Three science academics (played by Melissa McCarthy, Kristen Wiig and Kate McKinnon) find themselves out of work, after the superiors at their colleges are less than impressed with the women’s claims in the existence of the supernatural. However, after discovering that there are indeed ghosts haunting Manhattan, the trio join forces with a feisty subway worker (Leslie Jones) and their new male receptionist (Chris Hemsworth), before setting out to clear the Big Apple of some seriously big trouble.
One of the arguments which filmmakers fire off when trying to defend reboots of classics, is that they’ve done it in an effort to make past successes more relevant to today’s audiences. Hence director Paul Feig – in his 2016 take on the classic 1984 comedy fantasy Ghostbusters – has made the ghoul chasing quartet at its centre (played originally by Dan Ackroyd, Bill Murray, Harold Ramis and Ernie Hudson) change gender, whilst the hot totty previously represented by Sigourney Weaver, is now transformed into the muscle ripped Chris Hemsworth (who plays the girl’s wonderfully dense secretary). Numerous other homages to the 1984 cult movie are fortunately, for the most part, done cleverly enough not to grate on the nerves of purists: segments like the huge carnival parade through the streets of Manhattan which introduces us to the monstrous ‘Stay Puft Marshmallow Man’ are there, albeit it with a few new tweaks to freshen them up. There are also references to other classic horror and fantasy films which those with a sharp ear will pick up on, including a nifty little nod towards The Wizard of Oz (1939), and the potential of a thrilling Michael Jackson tribute, though this unfortunately isn’t expanded upon.
There are two major problems with the film however. First it just isn’t scary enough. Admittedly Ghostbusters has never been referred to as a straight horror film – more comedy sci-fi with creepy overtones. By its very nature however – it involves ghosts after all – surely it warrants something more chilling? Watched even now the 1984 version has an undeniable air of sinister unease, along with those disturbingly kitschy undercurrents which coloured so many films from that era. In the new version the opening scenario set in a ‘haunted’ historical house museum in Upper Manhattan is actually quite effective – enough to make a child at the screening I attended cry. However any initial hopes for something more macabre are quickly dashed, as the action soon settles into a comfortable mash-up of Scooby Doo frights and CGI trickery which, though amusing, are unlikely to raise much more than a mild chill. Secondly the film fails, overall, to keep the momentum up for the duration of its two hour running time. After the initially promising opening things go downhill quickly and – apart from the occasional blip, like the segment set within a rock concert with a cameo appearance from the god of ghouls himself Ozzy Osbourne – it all becomes a bit of a drag, before fizzling out completely in what can only be described as a damp squib finale: again the potential is there, but in the end it feels wasted with a sense of everything being rushed.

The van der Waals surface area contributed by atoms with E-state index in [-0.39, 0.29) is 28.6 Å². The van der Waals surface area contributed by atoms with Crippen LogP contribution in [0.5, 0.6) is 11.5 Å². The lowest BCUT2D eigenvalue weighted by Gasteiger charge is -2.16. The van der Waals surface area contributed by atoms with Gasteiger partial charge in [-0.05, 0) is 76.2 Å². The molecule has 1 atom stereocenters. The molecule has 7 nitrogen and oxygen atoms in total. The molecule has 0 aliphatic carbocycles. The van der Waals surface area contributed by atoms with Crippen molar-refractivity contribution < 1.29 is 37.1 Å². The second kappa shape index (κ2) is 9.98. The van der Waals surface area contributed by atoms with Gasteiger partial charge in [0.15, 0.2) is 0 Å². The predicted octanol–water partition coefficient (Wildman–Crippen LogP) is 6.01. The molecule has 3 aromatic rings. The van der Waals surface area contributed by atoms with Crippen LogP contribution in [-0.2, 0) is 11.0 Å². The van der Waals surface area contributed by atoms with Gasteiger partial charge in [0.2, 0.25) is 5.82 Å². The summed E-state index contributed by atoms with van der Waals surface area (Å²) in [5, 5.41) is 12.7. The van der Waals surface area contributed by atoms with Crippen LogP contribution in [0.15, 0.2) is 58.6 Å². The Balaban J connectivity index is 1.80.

On the positive side there are some marvellous performances from the film’s cast – unfortunately just not from its main stars. There’s nothing wrong with McCarthy, Wiig, McKinnon and Jones, but you can’t help feeling that – for much of the time on screen – they act like they’re running through a stand-up comedy routine, each setting up jokes for the other three to knock down. And Hemsworth? As mentioned before his main role seems merely to look buff whilst flexing his enviable six-pack – the beauty of which is alluded to on more than one occasion. The real stars of the show here are actually those of the original film, most of whom make an appearance (some longer than others) at various points during the proceedings: stay until the end credits for a fleeting treat by the wonderful Ms Weaver, which is worth the admission price just on its own.
For younger audience members who don’t know the original spook fest, this mad mix of slightly risqué humour and supernatural foolery will doubtless amuse for its two hour running time. For those though who remember the phantom busting quartet the first time round, this reboot doesn’t stand the ghost of a chance.
Cleaver Patterson (@Cleaver68 / @ScreenAndGone)